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Tax reform is finalized: A simple explanation on how the GOP tax bill might affect you

UPDATED: Wed., Dec. 20, 2017, 3:50 p.m.

Members of the tax-writing House Ways and Means Committee, from left, Rep. Peter Roskam, R-Ill., Rep. Richard Neal, D-Mass., the ranking member, and Chairman Kevin Brady, R-Texas, go before the House Rules Committee as Republicans in the House and Senate move to pass the sweeping $1.5 trillion GOP tax bill on party-line votes, at the Capitol in Washington, Monday, Dec. 18, 2017. (J. Scott Applewhite / AP)
Members of the tax-writing House Ways and Means Committee, from left, Rep. Peter Roskam, R-Ill., Rep. Richard Neal, D-Mass., the ranking member, and Chairman Kevin Brady, R-Texas, go before the House Rules Committee as Republicans in the House and Senate move to pass the sweeping $1.5 trillion GOP tax bill on party-line votes, at the Capitol in Washington, Monday, Dec. 18, 2017. (J. Scott Applewhite / AP)

Congress approved a final tax Wednesday – the Tax Cuts and Jobs Act – that will significantly cut corporate taxes, while temporarily giving most Americans lower taxes until 2026.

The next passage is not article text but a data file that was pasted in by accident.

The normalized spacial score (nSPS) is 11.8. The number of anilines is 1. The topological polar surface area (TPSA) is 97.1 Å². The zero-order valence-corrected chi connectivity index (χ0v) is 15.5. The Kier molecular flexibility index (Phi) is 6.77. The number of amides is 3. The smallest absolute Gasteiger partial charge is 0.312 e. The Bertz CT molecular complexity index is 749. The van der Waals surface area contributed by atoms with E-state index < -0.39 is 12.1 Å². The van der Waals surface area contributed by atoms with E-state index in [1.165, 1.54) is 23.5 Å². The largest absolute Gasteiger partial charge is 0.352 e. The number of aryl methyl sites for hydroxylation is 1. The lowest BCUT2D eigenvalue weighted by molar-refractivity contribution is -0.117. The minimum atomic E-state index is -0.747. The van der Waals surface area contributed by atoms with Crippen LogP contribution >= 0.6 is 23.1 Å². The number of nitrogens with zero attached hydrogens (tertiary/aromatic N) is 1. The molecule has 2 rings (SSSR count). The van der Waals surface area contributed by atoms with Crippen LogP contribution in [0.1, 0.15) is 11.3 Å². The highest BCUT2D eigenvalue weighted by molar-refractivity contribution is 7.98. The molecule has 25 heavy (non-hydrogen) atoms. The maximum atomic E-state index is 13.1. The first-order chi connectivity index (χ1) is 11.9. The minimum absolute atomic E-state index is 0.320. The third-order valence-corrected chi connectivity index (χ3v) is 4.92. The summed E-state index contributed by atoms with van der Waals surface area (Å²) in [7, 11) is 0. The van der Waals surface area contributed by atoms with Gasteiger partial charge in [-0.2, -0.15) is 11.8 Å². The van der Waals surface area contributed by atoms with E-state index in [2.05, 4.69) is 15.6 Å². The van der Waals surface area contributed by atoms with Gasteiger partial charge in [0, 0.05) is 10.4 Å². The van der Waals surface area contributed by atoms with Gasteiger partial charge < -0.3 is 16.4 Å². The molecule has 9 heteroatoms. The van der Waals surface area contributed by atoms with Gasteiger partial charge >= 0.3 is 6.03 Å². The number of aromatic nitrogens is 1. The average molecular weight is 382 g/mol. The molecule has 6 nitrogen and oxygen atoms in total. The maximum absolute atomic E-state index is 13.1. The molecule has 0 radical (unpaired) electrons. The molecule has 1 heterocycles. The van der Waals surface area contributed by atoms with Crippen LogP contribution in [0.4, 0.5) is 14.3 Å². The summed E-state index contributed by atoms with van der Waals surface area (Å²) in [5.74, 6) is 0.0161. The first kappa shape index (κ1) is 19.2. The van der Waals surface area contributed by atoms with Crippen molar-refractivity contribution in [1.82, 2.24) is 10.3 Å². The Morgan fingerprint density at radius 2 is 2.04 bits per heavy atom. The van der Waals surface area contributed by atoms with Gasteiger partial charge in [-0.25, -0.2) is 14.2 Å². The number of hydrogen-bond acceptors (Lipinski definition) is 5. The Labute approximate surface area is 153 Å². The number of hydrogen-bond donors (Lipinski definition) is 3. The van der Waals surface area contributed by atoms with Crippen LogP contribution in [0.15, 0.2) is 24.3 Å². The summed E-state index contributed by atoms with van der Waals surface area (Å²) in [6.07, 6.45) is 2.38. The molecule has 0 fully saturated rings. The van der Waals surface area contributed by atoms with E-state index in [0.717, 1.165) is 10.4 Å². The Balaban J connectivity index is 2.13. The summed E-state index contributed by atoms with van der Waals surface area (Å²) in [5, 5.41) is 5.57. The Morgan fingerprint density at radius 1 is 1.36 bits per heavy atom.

Wealthy Americans will see some of the deepest cuts, thanks to a reduction in their top tax rate and an increase in the income required to pay that amount.

The package is estimated to cost $1.46 trillion over the next decade, according to a nonpartisan analysis from the Congressional Budget Office.

Here’s a look at what’s in the new law.

Individual tax rates

The bill keeps seven tax brackets, as under current law, with slight cuts to the tax rates for most. These cuts will expire in 2026, so savings for most families will be temporary.

People in the bottom bracket still will pay 10 percent of their taxable income, though the actual amount paid will fall for most due to an increase in the standard deduction. Other brackets will see rates from 1 to 4 percent lower.

The top tax rate for the wealthiest Americans will fall from 39.6 percent to 37 percent, and the income threshold will increase to $500,000 for a single person or $600,000 for a married couple. That’s a bigger cut than was in either the initial Senate or House bill.

Standard deduction and personal exemptions

The bill nearly doubles the standard deduction until 2025, at which point it will revert to present-day levels, adjusted for inflation.

The new deduction will be $12,000 for singles, $18,000 for heads of household and $24,000 for married couples.

The bill also suspends personal exemptions, which allow people to take $4,000 per person in the household off their taxable income, with some exceptions. Those exemptions will end in 2018 and return in 2025, when the increased standard deductions expire.

Corporate taxes

The bill will immediately cut the current tax rate on corporations from 35 percent to 21 percent. Unlike tax cuts for individuals, the corporate rate cut would be permanent.

Employees, contractors and small businesses

Business employees can no longer claim a number of miscellaneous deductions for unreimbursed expenses, including a home office, union dues, licensing fees, professional organization memberships and work-related education.